Those words, carved on the lintels of post offices across America, once capsuled a spirit that was the foundation of today's sophisticated network of global communications—a spirit that sent Western Union boys pedalling into the rain with telegrams, urged pioneering pilots to fly the early airmail letters through wintry skies to Chicago and spurred the Pony Express across the untamed plains with mail for Sacramento.
But those inspiring words are much older than airmail pilots, Western Union boys or Pony Express riders. They were written by Herodotus, the father of history, in 430 B.C., and described the communications network of Xerxes, ruler of Persia in the fifth century, B.C. It was a remarkably efficient network, but even then was a relatively late development in the history of communications.
The need for an efficient postal system goes back to the ancient need of a ruler for swift and accurate information, a need clearly described by Nizam al-Mulk, a prime minister under Seljuk Turkish sultans in the ninth century:
It is the king's duty to enquire into the conditions of his peasantry and army, both far and near, and to know more or less how things are. If he does not do this he is at fault and people will charge him with negligence, laziness and tyranny, saying, "Either the king knows about the oppression and extortion going on in the country, or he does not know. If he knows and does nothing to prevent it and remedy it, that is because he is an oppressor like the rest and acquiesces in their oppression; and if he does not know then he is negligent and ignorant." Neither of these imputations is desirable. Inevitably therefore he must have postmasters . . .
Long before al-Mulk set that down for the instruction of Seljuk princes, rulers in other empires had already come to similar conclusions and acted on them.
As early as 2000 B.C. the Egyptians had developed a primitive postal system, by about 1000 B.C. ancient China had worked out a system not unlike the one developed by America's Pony Express, and by the time of Islam other peoples—Greeks, Romans, Byzantines and Sasanians—had refined and polished elements of the earlier systems into relatively sophisticated operations.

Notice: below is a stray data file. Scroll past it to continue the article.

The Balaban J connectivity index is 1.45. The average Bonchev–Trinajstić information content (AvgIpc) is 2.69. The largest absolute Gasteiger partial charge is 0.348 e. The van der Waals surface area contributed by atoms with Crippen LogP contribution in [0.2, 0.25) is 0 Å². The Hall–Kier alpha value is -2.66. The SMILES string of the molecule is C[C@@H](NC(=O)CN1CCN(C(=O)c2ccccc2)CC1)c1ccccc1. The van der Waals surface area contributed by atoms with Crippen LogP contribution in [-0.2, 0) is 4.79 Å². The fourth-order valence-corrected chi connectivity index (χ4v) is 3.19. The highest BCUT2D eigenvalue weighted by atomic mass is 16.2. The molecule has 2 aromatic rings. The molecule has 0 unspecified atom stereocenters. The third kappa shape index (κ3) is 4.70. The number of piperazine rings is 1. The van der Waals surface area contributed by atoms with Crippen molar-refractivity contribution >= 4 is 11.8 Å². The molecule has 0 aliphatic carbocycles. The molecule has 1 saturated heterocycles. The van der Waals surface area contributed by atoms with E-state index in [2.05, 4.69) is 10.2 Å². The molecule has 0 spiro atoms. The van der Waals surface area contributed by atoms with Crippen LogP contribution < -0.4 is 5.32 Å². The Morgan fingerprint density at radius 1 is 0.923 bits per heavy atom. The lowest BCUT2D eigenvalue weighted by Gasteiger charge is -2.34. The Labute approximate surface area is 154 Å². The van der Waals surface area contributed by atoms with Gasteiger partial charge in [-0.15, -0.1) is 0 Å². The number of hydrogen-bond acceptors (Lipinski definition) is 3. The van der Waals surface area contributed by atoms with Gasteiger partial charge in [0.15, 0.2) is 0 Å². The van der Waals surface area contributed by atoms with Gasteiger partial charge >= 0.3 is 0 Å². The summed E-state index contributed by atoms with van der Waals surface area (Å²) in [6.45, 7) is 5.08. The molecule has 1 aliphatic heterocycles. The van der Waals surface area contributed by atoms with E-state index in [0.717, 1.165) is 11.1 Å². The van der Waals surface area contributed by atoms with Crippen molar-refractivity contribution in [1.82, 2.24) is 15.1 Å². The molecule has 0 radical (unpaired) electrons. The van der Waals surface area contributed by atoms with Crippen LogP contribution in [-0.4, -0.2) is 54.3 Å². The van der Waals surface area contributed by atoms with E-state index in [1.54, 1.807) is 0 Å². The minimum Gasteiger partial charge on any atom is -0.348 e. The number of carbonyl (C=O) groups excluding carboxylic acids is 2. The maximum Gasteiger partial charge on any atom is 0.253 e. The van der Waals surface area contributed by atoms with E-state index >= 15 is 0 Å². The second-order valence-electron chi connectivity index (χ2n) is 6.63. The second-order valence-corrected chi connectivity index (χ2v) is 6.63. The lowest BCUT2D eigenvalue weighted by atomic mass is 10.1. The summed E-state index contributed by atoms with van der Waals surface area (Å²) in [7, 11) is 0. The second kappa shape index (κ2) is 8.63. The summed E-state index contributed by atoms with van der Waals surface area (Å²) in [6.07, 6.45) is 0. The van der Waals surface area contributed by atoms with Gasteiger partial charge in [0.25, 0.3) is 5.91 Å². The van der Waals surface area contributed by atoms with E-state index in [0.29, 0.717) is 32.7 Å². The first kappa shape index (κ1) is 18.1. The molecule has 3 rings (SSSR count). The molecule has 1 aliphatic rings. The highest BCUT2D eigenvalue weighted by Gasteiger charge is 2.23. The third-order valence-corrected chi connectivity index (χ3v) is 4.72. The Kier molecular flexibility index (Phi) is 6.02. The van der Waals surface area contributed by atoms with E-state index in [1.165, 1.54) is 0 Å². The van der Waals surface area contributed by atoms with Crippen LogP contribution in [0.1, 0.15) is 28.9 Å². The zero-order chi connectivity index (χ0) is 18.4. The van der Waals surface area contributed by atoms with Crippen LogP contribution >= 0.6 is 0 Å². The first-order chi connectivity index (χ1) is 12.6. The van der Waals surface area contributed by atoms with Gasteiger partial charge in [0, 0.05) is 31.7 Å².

As the new Islamic state expanded, its leaders were quick to adapt and elaborate on what had been learned before. Indeed, the Arabic word for "post" (barid) is derived from the same Sasanian chancery term that gave the Greeks beredos and the Romans their veredus, meaning "post-horse." Both are derived from a Persian word meaning "crop-tailed mule," the mount the Sasanians used to carry the mail.
In the Islamic state, as Nizam al-Mulk's description suggests, the postal service was an information agency as well as a means of communication with the provinces. By the ninth century, as a result, the Diwan al-Barid—the Ministry of Posts and Communications—was probably the most important arm of government. Its postal inspectors, stationed along major roads, not only saw that the mail got through, but gathered information for the central government and sent periodic reports to it. Those reports ranged from the state of the roads to the condition of crops and included notes on political problems, social unrest and even the efficiency of the regional governor.